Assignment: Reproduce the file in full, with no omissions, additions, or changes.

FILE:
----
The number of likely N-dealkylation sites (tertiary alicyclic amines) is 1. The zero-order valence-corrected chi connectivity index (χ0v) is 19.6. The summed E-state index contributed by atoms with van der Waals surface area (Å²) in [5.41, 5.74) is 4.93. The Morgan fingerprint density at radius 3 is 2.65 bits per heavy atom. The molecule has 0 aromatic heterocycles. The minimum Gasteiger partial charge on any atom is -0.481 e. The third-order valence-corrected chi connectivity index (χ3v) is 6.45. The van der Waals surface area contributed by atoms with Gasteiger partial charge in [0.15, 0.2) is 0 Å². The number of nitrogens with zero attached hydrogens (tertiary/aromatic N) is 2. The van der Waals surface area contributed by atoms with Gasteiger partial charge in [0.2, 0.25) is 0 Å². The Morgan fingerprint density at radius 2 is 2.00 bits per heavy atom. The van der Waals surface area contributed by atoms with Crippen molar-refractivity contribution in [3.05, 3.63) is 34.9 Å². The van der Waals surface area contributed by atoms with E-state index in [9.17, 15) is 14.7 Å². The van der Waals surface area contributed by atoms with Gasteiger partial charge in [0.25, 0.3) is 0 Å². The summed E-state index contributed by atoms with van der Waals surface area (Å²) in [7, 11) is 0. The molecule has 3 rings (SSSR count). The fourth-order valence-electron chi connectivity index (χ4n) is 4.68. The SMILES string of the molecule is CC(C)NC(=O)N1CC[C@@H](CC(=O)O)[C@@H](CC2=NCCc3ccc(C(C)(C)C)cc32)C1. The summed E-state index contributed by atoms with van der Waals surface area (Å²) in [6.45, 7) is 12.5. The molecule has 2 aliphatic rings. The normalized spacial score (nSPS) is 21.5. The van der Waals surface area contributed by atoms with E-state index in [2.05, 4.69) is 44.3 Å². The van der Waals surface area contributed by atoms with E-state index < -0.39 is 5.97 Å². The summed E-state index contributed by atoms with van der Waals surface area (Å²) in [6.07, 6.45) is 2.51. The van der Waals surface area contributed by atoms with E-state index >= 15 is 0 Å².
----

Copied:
The number of likely N-dealkylation sites (tertiary alicyclic amines) is 1. The zero-order valence-corrected chi connectivity index (χ0v) is 19.6. The summed E-state index contributed by atoms with van der Waals surface area (Å²) in [5.41, 5.74) is 4.93. The Morgan fingerprint density at radius 3 is 2.65 bits per heavy atom. The molecule has 0 aromatic heterocycles. The minimum Gasteiger partial charge on any atom is -0.481 e. The third-order valence-corrected chi connectivity index (χ3v) is 6.45. The van der Waals surface area contributed by atoms with Gasteiger partial charge in [0.15, 0.2) is 0 Å². The number of nitrogens with zero attached hydrogens (tertiary/aromatic N) is 2. The van der Waals surface area contributed by atoms with Gasteiger partial charge in [0.2, 0.25) is 0 Å². The Morgan fingerprint density at radius 2 is 2.00 bits per heavy atom. The van der Waals surface area contributed by atoms with Crippen molar-refractivity contribution in [3.05, 3.63) is 34.9 Å². The van der Waals surface area contributed by atoms with E-state index in [9.17, 15) is 14.7 Å². The van der Waals surface area contributed by atoms with Gasteiger partial charge in [0.25, 0.3) is 0 Å². The summed E-state index contributed by atoms with van der Waals surface area (Å²) in [7, 11) is 0. The molecule has 3 rings (SSSR count). The fourth-order valence-electron chi connectivity index (χ4n) is 4.68. The SMILES string of the molecule is CC(C)NC(=O)N1CC[C@@H](CC(=O)O)[C@@H](CC2=NCCc3ccc(C(C)(C)C)cc32)C1. The summed E-state index contributed by atoms with van der Waals surface area (Å²) in [6.45, 7) is 12.5. The molecule has 2 aliphatic rings. The normalized spacial score (nSPS) is 21.5. The van der Waals surface area contributed by atoms with E-state index in [2.05, 4.69) is 44.3 Å². The van der Waals surface area contributed by atoms with E-state index < -0.39 is 5.97 Å². The summed E-state index contributed by atoms with van der Waals surface area (Å²) in [6.07, 6.45) is 2.51. The van der Waals surface area contributed by atoms with E-state index >= 15 is 0 Å².